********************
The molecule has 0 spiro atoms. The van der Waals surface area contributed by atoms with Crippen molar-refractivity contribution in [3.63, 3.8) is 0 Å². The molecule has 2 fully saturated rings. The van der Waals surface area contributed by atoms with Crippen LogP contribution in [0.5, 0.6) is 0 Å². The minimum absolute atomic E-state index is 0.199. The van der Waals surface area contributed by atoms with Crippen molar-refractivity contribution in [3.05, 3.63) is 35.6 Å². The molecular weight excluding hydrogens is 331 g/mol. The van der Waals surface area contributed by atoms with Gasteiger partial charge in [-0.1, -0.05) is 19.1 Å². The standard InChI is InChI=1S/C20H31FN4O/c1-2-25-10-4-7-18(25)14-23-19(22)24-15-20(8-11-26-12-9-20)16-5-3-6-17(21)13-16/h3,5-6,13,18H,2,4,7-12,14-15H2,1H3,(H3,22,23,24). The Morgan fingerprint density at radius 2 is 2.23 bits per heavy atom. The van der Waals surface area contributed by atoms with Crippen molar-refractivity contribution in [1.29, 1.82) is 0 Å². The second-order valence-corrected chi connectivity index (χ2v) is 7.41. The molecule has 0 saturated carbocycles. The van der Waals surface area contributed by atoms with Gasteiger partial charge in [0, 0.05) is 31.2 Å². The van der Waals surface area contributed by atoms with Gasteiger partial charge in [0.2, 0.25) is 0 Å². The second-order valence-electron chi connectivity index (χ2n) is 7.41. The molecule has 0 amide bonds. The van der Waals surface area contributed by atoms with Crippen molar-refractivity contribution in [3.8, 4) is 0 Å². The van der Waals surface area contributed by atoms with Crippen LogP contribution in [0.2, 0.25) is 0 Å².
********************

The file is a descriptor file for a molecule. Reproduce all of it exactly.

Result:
The molecule has 0 spiro atoms. The van der Waals surface area contributed by atoms with Crippen molar-refractivity contribution in [3.63, 3.8) is 0 Å². The molecule has 2 fully saturated rings. The van der Waals surface area contributed by atoms with Crippen LogP contribution in [0.5, 0.6) is 0 Å². The minimum absolute atomic E-state index is 0.199. The van der Waals surface area contributed by atoms with Crippen molar-refractivity contribution in [3.05, 3.63) is 35.6 Å². The molecular weight excluding hydrogens is 331 g/mol. The van der Waals surface area contributed by atoms with Gasteiger partial charge in [-0.1, -0.05) is 19.1 Å². The standard InChI is InChI=1S/C20H31FN4O/c1-2-25-10-4-7-18(25)14-23-19(22)24-15-20(8-11-26-12-9-20)16-5-3-6-17(21)13-16/h3,5-6,13,18H,2,4,7-12,14-15H2,1H3,(H3,22,23,24). The Morgan fingerprint density at radius 2 is 2.23 bits per heavy atom. The van der Waals surface area contributed by atoms with Crippen molar-refractivity contribution in [1.29, 1.82) is 0 Å². The second-order valence-corrected chi connectivity index (χ2v) is 7.41. The molecule has 0 saturated carbocycles. The van der Waals surface area contributed by atoms with Gasteiger partial charge in [0, 0.05) is 31.2 Å². The van der Waals surface area contributed by atoms with Gasteiger partial charge in [0.2, 0.25) is 0 Å². The second-order valence-electron chi connectivity index (χ2n) is 7.41. The molecule has 0 amide bonds. The van der Waals surface area contributed by atoms with Crippen molar-refractivity contribution in [3.8, 4) is 0 Å². The van der Waals surface area contributed by atoms with Crippen LogP contribution in [0.2, 0.25) is 0 Å².